Ready to Lock Up Your Employeesï¿¼ iPods?Ready to Lock Up Your Employeesï¿¼ iPods?
If you thought that you had your companyï¿¼s security concerns under control, you may have to think again. The widespread success of <a href="http://www.apple.com/itunes/" target="new">Apple's iPod</a> is creating new security concerns for enterprises. Because it is equipped with 1G byte (or more) of memory and includes software to synch with a local PC, the handy little device has become a new entry way for hackers. Chances are that it has become just that at your company; securi
August 21, 2007
If you thought that you had your companyï¿¼s security concerns under control, you may have to think again. The widespread success of Apple's iPod is creating new security concerns for enterprises. Because it is equipped with 1G byte (or more) of memory and includes software to synch with a local PC, the handy little device has become a new entry way for hackers. Chances are that it has become just that at your company; security supplier Credent Technologies found that 61 percent of employees use their iPods at work. Oh, joy, just what you need, another potential hacker entry point.In fact, security software supplier Kaspersky Lab has already identified the first virus designed for the iPod. The virus, named Podloso, was more of a proof of concept program than malware rapidly bouncing from device to device, so its potential damage was miniscule. But its emergence signals to small and medium corporations that one more gadget has become a potential conduit for hackers, who want to disrupt enterprise networks and destroy sensitive data.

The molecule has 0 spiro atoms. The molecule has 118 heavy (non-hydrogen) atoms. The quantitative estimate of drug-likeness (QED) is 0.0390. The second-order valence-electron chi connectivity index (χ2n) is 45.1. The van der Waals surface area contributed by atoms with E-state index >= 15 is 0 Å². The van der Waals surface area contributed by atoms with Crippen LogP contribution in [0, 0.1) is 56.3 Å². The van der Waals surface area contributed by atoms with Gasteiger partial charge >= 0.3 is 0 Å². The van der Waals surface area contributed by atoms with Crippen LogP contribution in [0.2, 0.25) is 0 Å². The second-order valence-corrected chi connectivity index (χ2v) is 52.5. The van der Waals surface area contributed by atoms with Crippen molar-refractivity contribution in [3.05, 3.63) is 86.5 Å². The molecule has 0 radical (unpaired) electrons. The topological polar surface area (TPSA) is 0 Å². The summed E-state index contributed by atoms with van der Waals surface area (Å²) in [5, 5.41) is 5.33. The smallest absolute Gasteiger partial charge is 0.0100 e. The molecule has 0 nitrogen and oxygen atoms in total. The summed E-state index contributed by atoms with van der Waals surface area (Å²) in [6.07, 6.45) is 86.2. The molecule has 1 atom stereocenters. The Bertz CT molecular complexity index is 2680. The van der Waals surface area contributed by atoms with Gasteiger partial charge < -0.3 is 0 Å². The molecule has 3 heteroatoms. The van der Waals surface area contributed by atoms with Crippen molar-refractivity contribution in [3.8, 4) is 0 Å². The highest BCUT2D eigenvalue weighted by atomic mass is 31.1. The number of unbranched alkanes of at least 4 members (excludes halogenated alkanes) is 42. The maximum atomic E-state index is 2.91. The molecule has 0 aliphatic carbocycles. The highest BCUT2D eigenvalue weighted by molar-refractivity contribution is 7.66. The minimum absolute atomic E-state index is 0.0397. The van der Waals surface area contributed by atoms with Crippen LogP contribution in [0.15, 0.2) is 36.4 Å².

The iPod is not the only MP3 player that has been attacked by hackers. In August 2006, McDonald's ran a promotion where it sent MP3 players to 10,000 customers in Japan. If they connected the music players to their computers, then the worm WORM_QQPASS.ADH could infect their computers and possibly steal their personal data. The worm spread from the MP3 player to other removable drives on computers running Microsoft's Windows operating system. If the malware found the QQ Instant Messenger application, it attempted to steal account login information and other chat details, and transmit them by email. The malware even attempted to disable anti-virus applications. McDonalds recalled and then replaced the infected devices.
While there has been little damage from the MP3 player malware to date, the virusesï¿¼ emergence should serve as a warning shot to medium and small businesses. If they want a secure computing environment, they need to make sure that their employeesï¿¼ iPods are not carrying malware, so you have to add that device to the list of items that you need to track in your corporation.
How many of you have an iPod? Have you hooked it to the company network? Did you ever consider the potential problems that could cause?
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